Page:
Research on the Antrim Shale deposits in northern Michigan shows that, under the correct conditions, microbial activity can generate significant volumes of natural gas in organic- rich shales at shallow depths between 300 and 1,800 feet. Published in theSept. 12 issue of Nature

Teaching Old Watchdogs New Tricks
A Kansas State University analytical chemist wants to scrub the persistent problem of too-high pesticide residues on Central American fruits and vegetables shipped to the United States. Cliff Meloan, chemistry professor emeritus, is editor of a 500-page

Study On Aneurysm Formation Points To Enzyme Activity
A study of aneurysm patients showed a significant increase of activity involving an enzyme called gelatinase. This enzyme, researchers say, might be the key to understanding the formation of aneurysms and eventually developing a method to predict them

Natural Gas Evaluation Technology
Several Asian nations are extremely interested in new technology to evaluate deep natural gas resources, developed at the University of Wyoming's Institute for Energy Research (IER). Ron Surdam, UW geology professor and IER director, recently toured Asia as a distinguished lecturer for the American Association of Petroleum Geologists (AAPG).

Newly Discovered Bacteria Produce Magnetic Material
Novel bacterial that produce magnetic material and could remove heavy metals from contaminated soils and groundwater have been discovered by microbiologists from the Department of Energy's Oak Ridge National Laboratory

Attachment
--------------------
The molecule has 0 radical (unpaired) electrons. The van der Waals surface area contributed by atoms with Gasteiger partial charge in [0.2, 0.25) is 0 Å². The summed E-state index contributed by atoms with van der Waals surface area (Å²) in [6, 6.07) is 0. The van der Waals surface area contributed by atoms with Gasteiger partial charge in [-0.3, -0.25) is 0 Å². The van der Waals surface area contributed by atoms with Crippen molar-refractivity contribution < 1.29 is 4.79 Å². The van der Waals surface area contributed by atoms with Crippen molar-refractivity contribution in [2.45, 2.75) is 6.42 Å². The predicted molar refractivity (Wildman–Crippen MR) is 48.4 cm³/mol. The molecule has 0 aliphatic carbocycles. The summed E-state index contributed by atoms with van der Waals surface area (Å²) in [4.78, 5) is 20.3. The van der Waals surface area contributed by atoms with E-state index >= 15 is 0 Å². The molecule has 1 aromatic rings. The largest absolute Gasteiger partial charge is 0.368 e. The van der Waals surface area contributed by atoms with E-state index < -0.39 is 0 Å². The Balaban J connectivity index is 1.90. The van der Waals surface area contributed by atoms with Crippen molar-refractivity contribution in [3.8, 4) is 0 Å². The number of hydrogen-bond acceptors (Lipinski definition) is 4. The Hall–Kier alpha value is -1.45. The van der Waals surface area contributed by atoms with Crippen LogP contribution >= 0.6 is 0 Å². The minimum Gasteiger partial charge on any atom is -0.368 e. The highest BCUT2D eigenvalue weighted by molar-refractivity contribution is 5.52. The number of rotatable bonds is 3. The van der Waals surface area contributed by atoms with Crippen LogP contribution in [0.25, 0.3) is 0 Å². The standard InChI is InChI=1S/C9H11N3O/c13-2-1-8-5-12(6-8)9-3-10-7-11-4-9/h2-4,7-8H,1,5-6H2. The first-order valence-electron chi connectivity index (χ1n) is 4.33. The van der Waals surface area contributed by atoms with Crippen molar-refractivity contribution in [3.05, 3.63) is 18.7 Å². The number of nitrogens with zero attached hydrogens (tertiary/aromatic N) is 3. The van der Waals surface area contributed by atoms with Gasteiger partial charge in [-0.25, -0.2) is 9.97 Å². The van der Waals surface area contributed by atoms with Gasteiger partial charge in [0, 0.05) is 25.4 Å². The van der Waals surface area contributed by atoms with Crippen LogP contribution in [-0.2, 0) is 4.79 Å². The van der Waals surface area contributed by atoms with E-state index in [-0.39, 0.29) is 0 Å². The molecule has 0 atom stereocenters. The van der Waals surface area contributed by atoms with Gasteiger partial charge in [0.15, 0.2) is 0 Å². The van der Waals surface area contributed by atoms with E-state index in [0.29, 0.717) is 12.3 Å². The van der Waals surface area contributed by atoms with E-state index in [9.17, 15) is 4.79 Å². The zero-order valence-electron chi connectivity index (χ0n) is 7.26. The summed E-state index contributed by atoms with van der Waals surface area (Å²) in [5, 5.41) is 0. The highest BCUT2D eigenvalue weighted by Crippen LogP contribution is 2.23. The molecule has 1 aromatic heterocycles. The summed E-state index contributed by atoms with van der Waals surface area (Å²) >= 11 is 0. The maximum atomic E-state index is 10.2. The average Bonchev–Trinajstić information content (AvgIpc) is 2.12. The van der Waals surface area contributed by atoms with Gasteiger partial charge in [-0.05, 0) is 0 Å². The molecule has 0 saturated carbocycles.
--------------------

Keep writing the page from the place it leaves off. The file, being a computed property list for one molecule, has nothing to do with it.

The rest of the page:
Alaska's R&D Programs Face Unprecedented Cuts Under Proposed Federal Budget Plans
Alaska's dependence upon federal funding for research may be significantly impacted under proposed reductions to federal R&D programs, according to a new report by the American Association for the Advancement of Science (AAAS)

Gut Microbes Have Surprising Powers Of Communication, Study Finds
Bacteria that make their home in the gut have unsuspected powers of communication that can influence their environment, a new study finds. Intestinal cells respond by making a favorite food for the microbes, researchers in St. Louis and Stockholm report in the September 6 issue of Science.

New Clues To Origin Of Life Could Benefit Genetic Engineering: 3-D Structure Of A Large Portion Of An RNA Enzyme Solved
Which came first, the chicken or the egg? A possible solution to this ancient evolutionary riddle is found in a single class of molecules that appears to have functioned figuratively as both chicken and egg early in the evolution of life, perhaps evenproviding the first method for primitive cells to reproduce

UT Southwestern researchers identify important bone cancer gene
The discovery of a gene associated with a rare bone disorder, hereditary multiple exostoses, presents researchers with a host of questions about the gene and its possible role as a tumor suppressor. Researchers from UT Southwestern Medical Center at Dallas report the identification of the second gene associated with the disease -- EXT2, on chromosome 11